The function of the Circuit Breaker is to ensure electrical safety. Ever spent a night without electricity? One of the reasons behind this situation could be short circuit which can be avoided through the implantation of Circuit Breaker. In this post, we will discuss in detail about what is Circuit Breaker, its various types, how it works, its applications, advantages and disadvantages.
1. What is Circuit Breaker (C/B)
Circuit Breaker is a mechanical device that protects electrical circuit from damage due to the flow of high magnitude current or short circuit. It is an automatic operated switch which is basically designed for the safety of electrical system by interrupting the abnormal or fault current. A C/B also interrupts other currents at system voltage such as capacitive currents, small inductive currents and load currents.
Fig. 1 – Introduction to Circuit Breaker (C/B)
A C/B can be reset once the purpose is done as it operates via switch, while a fuse needs replacement to resume normal operation. There are various types of C/B’s available in the market from small devices to large switch-gear to protect both low and high voltage currents. Fig. 2 shows High Voltage C/B which are installed in power stations.
2. Types of Circuit Breaker
Circuit Breakers are broadly classified in to two types:
- DC Circuit Breaker
- AC Circuit Breaker
Fig. 2 – Image of High Voltage Circuit Breaker
2.1 DC Circuit Breaker
Electrical devices that operate with Direct Current are protected using DC Circuit Breaker. The voltage is always constant in DC (Direct Current). Battery powered electric circuits, UPS make use of DC Circuit Breakers.
2.2 AC Circuit Breaker
AC C/B’s are used in power transmission and operation of high power motor devices as Alternating Current (AC) cycles between positive and negative voltage, multiple times per second.
They are further classified into two types:
- Low Voltage Circuit Breaker
- High Voltage Circuit Breaker
2.2.1 Low Voltage C/B
A C/B which is preferred for circuits rated below 1000V. In this kind of Breaker, voltage output cycles several times per second.
2.2.2 High Voltage C/B
High Voltage C/B is used for circuits rated above 1000V. It is further classified into two types –
- Oil C/B
- Oil less C/B
18.104.22.168 Oil Circuit Breakers
In such kind of breakers, oil is used, preferably mineral oil for an arc extinction. It acts as a good insulator as compared to air. There are two types of Oil C/B’s –
- Bulk Oil C/B
- Minimum or Low oil C/B
22.214.171.124.1 Bulk Oil C/B
Bulk Oil C/B uses transformer oil for an arc extinction. The oil acts as an insulator between the two conducting parts of the C/B. The range lies from 25MV at 2.5KV to 5000 MVA at 230KV.
126.96.36.199.2 Minimum or low Oil C/B
In Minimum or low oil C/Bs, oil is used for arc extinction by blast action, but it does not act as an insulator for live parts of the earth.
Fig. 3 – Classification of Circuit Breaker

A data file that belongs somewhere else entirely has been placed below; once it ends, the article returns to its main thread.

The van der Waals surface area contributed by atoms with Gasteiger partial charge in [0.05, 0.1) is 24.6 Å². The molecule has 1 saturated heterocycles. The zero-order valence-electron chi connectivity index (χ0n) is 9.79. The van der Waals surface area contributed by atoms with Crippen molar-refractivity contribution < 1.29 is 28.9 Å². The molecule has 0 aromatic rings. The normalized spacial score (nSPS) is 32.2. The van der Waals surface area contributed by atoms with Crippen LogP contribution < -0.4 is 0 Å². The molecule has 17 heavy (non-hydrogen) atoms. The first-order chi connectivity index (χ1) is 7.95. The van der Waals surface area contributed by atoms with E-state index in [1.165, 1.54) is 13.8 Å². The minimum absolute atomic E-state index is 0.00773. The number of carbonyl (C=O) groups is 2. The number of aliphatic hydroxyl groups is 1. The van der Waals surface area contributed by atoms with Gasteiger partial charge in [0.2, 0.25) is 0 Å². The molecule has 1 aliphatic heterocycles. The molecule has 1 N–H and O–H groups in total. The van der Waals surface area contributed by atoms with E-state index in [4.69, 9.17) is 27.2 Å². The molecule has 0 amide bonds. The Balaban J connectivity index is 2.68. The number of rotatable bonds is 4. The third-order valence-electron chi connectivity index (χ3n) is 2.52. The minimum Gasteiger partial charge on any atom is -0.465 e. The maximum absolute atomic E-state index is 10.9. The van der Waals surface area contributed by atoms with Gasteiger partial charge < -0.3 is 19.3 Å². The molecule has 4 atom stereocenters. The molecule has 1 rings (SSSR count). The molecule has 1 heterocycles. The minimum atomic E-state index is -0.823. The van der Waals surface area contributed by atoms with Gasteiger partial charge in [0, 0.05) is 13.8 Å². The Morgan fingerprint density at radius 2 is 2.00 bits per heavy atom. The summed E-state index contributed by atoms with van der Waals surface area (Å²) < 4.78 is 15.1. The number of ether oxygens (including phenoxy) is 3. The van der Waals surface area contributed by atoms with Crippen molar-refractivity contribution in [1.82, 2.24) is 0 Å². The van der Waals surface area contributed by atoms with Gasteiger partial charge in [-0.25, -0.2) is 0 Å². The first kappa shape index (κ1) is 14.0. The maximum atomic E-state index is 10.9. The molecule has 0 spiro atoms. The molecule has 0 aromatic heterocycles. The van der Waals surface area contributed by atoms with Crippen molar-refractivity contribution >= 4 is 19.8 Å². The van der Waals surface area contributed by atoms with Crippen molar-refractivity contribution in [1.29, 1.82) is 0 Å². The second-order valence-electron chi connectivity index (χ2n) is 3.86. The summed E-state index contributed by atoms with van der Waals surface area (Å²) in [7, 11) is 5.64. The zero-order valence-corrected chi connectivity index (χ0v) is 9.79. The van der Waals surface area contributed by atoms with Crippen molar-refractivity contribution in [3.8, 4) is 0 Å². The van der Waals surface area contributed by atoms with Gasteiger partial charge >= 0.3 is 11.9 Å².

188.8.131.52 Oil less Circuit Breakers
Oil Less C/B use very small quantity of insulating oil in arc extinguishing chamber.
Oil Less C/B are further classified into: –
- Air Break C/B
- Air Blast C/B
- SF6 C/B
- Vacuum C/B
184.108.40.206.1 Air Break Circuit Breaker
In Air Break C/B, the arc is initiated and extinct in the air and it is used in the range of low voltage up to 15 KV. There are three types of Air Circuit Breakers which is shown below:
- Plain Air Break C/B
- Arc-Chute C/B
- Magnetic Blow-out type C/B
220.127.116.11.2 Air blast Circuit Breaker
In Air Blast C/B, compressed air is stored and released through nozzles order to extinguish the arc. It is used for system voltage of 245 KV, 420 KV, and even more. Air Blast Circuit Breaker can be classified into two:
- Axial Blast C/B
- Cross Blast Air C/B
18.104.22.168.3 SF6 C/B
SF6 is also one of the types of C/B wherein the current carrying contracts normally operates in Sulphur Hexa Fluoride gas to extinguish the arc. It is considered as superior as compared to oil and air.
22.214.171.124.4 Vacuum C/B
It is kind of circuit in which vacuum is used to extinct the arc. It is more reliable and has higher dielectric strength. It is very compact and requires negligible maintenance.
3. How does C/B Work
In the Fig. 4 (a) an AC motor is connected through a C/B to a voltage source. A complete path for current exists between the voltage source and the motor when the C/B is closed. Similarly opening the C/B breaks the path of current flow and the motor stops as shown in the Fig. 4 (b).
Fig. 4 – (a) C/B in Closed Condition (b) C/B in Open Condition
When there is any fault, the C/B automatically opens and once the fault has been discovered and fixed, the C/B can be closed, allowing the motor to operate. Whenever the load current increases the contacts of C/B open and there is an Arc which is established between the separating contacts in C/B.
Arc helps in bridging the contact gap through which the current gets a low resistive path to flow and hence there is no sudden interruption of current which prevents abnormal switching of the voltage. Arc provides a conductive path of electricity and the Arc is quenched as quickly as possible.
Switching of Voltage when the circuit is open can be expressed in the form of equation:
V = L.(di/dt) where;
di/dt = rate of change of current with respect to time during opening of the contacts.
I = Current
V = Voltage
L = Inductance
t = Time
4. Applications of Circuit Breaker
- They are used for switching of loads in Industries, Buildings, Commercial complexes, Hotels etc.
- Air C/B is used for the protection of plants, electrical machines, transformers, capacitors and generators.
- Air Blast C/B is used in Indian Railways for electrification.
5. Advantages of Circuit Breaker
- It protects from damage caused by flow of excessive current.
- It is are more reliable.
- It can be reset as it operates via a switch.
- It is very sensitive in operation.
6. Disadvantages of Circuit Breaker